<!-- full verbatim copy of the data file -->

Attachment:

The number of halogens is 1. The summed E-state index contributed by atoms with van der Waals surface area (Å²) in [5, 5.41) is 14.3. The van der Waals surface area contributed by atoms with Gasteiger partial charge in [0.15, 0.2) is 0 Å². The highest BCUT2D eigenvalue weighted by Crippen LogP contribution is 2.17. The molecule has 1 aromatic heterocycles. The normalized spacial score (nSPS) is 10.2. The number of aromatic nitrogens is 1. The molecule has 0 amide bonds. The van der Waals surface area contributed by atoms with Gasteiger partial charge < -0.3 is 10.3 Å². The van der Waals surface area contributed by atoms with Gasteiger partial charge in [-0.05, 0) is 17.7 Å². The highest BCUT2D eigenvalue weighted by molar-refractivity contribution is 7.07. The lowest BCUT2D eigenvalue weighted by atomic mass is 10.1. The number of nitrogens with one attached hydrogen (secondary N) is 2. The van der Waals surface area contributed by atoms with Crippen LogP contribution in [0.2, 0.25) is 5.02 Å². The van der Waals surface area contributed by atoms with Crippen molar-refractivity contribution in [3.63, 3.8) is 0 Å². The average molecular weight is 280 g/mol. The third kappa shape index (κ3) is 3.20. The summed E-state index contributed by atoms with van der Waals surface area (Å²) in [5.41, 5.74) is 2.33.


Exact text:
The number of halogens is 1. The summed E-state index contributed by atoms with van der Waals surface area (Å²) in [5, 5.41) is 14.3. The van der Waals surface area contributed by atoms with Gasteiger partial charge in [0.15, 0.2) is 0 Å². The highest BCUT2D eigenvalue weighted by Crippen LogP contribution is 2.17. The molecule has 1 aromatic heterocycles. The normalized spacial score (nSPS) is 10.2. The number of aromatic nitrogens is 1. The molecule has 0 amide bonds. The van der Waals surface area contributed by atoms with Gasteiger partial charge < -0.3 is 10.3 Å². The van der Waals surface area contributed by atoms with Gasteiger partial charge in [-0.05, 0) is 17.7 Å². The highest BCUT2D eigenvalue weighted by molar-refractivity contribution is 7.07. The lowest BCUT2D eigenvalue weighted by atomic mass is 10.1. The number of nitrogens with one attached hydrogen (secondary N) is 2. The van der Waals surface area contributed by atoms with Crippen LogP contribution in [0.2, 0.25) is 5.02 Å². The van der Waals surface area contributed by atoms with Crippen molar-refractivity contribution in [3.63, 3.8) is 0 Å². The average molecular weight is 280 g/mol. The third kappa shape index (κ3) is 3.20. The summed E-state index contributed by atoms with van der Waals surface area (Å²) in [5.41, 5.74) is 2.33.